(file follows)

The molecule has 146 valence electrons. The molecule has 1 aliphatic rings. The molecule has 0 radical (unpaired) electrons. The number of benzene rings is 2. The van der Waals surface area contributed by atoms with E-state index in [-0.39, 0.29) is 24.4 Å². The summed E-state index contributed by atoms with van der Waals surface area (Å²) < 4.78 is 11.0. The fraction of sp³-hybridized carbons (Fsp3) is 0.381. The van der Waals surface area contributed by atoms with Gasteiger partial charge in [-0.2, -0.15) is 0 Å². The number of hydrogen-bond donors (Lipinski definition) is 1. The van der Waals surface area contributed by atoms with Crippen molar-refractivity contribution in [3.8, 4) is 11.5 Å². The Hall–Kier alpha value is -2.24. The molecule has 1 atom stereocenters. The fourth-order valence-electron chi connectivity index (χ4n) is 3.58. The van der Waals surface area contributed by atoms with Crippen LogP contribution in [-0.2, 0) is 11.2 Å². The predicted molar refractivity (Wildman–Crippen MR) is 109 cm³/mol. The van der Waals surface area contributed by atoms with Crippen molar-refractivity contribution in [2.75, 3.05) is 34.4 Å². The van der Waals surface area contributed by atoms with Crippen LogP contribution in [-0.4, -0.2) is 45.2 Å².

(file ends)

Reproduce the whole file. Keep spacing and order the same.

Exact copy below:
The molecule has 146 valence electrons. The molecule has 1 aliphatic rings. The molecule has 0 radical (unpaired) electrons. The number of benzene rings is 2. The van der Waals surface area contributed by atoms with E-state index in [-0.39, 0.29) is 24.4 Å². The summed E-state index contributed by atoms with van der Waals surface area (Å²) < 4.78 is 11.0. The fraction of sp³-hybridized carbons (Fsp3) is 0.381. The van der Waals surface area contributed by atoms with Gasteiger partial charge in [-0.2, -0.15) is 0 Å². The number of hydrogen-bond donors (Lipinski definition) is 1. The van der Waals surface area contributed by atoms with Crippen molar-refractivity contribution in [3.8, 4) is 11.5 Å². The Hall–Kier alpha value is -2.24. The molecule has 1 atom stereocenters. The fourth-order valence-electron chi connectivity index (χ4n) is 3.58. The van der Waals surface area contributed by atoms with Crippen LogP contribution in [-0.2, 0) is 11.2 Å². The predicted molar refractivity (Wildman–Crippen MR) is 109 cm³/mol. The van der Waals surface area contributed by atoms with Crippen molar-refractivity contribution in [2.75, 3.05) is 34.4 Å². The van der Waals surface area contributed by atoms with Crippen LogP contribution in [-0.4, -0.2) is 45.2 Å².